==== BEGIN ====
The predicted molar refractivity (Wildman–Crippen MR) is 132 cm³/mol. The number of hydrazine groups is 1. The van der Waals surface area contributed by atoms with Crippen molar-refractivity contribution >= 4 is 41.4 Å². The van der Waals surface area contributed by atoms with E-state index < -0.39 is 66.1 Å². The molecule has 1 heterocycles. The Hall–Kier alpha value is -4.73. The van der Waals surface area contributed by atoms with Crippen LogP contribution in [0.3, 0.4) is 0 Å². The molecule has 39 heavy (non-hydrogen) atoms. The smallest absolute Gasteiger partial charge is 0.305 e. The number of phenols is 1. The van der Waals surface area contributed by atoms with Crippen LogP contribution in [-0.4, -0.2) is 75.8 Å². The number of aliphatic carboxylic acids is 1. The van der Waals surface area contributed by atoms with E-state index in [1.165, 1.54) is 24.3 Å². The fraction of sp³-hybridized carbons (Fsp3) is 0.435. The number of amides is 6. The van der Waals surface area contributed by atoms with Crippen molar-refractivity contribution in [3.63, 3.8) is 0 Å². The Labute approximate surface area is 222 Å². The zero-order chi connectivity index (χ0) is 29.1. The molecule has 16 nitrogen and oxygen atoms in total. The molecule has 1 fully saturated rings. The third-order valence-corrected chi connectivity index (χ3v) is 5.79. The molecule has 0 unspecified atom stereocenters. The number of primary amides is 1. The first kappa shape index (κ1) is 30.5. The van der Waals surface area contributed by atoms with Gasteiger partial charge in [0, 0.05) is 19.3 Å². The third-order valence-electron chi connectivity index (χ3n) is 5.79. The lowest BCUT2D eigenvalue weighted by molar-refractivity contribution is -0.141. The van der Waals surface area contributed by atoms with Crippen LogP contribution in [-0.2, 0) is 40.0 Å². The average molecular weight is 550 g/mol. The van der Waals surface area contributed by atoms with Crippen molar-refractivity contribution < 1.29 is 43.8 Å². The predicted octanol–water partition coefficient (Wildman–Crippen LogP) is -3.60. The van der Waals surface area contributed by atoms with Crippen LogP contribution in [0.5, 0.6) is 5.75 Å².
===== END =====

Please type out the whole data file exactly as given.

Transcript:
The predicted molar refractivity (Wildman–Crippen MR) is 132 cm³/mol. The number of hydrazine groups is 1. The van der Waals surface area contributed by atoms with Crippen molar-refractivity contribution >= 4 is 41.4 Å². The van der Waals surface area contributed by atoms with E-state index < -0.39 is 66.1 Å². The molecule has 1 heterocycles. The Hall–Kier alpha value is -4.73. The van der Waals surface area contributed by atoms with Crippen LogP contribution in [0.3, 0.4) is 0 Å². The molecule has 39 heavy (non-hydrogen) atoms. The smallest absolute Gasteiger partial charge is 0.305 e. The number of phenols is 1. The van der Waals surface area contributed by atoms with Crippen LogP contribution in [-0.4, -0.2) is 75.8 Å². The number of aliphatic carboxylic acids is 1. The van der Waals surface area contributed by atoms with E-state index in [1.165, 1.54) is 24.3 Å². The fraction of sp³-hybridized carbons (Fsp3) is 0.435. The number of amides is 6. The van der Waals surface area contributed by atoms with Crippen molar-refractivity contribution in [3.63, 3.8) is 0 Å². The Labute approximate surface area is 222 Å². The zero-order chi connectivity index (χ0) is 29.1. The molecule has 16 nitrogen and oxygen atoms in total. The molecule has 1 fully saturated rings. The third-order valence-corrected chi connectivity index (χ3v) is 5.79. The molecule has 0 unspecified atom stereocenters. The number of primary amides is 1. The first kappa shape index (κ1) is 30.5. The van der Waals surface area contributed by atoms with Gasteiger partial charge in [0, 0.05) is 19.3 Å². The third-order valence-electron chi connectivity index (χ3n) is 5.79. The lowest BCUT2D eigenvalue weighted by molar-refractivity contribution is -0.141. The van der Waals surface area contributed by atoms with Crippen LogP contribution in [-0.2, 0) is 40.0 Å². The average molecular weight is 550 g/mol. The van der Waals surface area contributed by atoms with Crippen molar-refractivity contribution < 1.29 is 43.8 Å². The predicted octanol–water partition coefficient (Wildman–Crippen LogP) is -3.60. The van der Waals surface area contributed by atoms with Crippen LogP contribution in [0.5, 0.6) is 5.75 Å².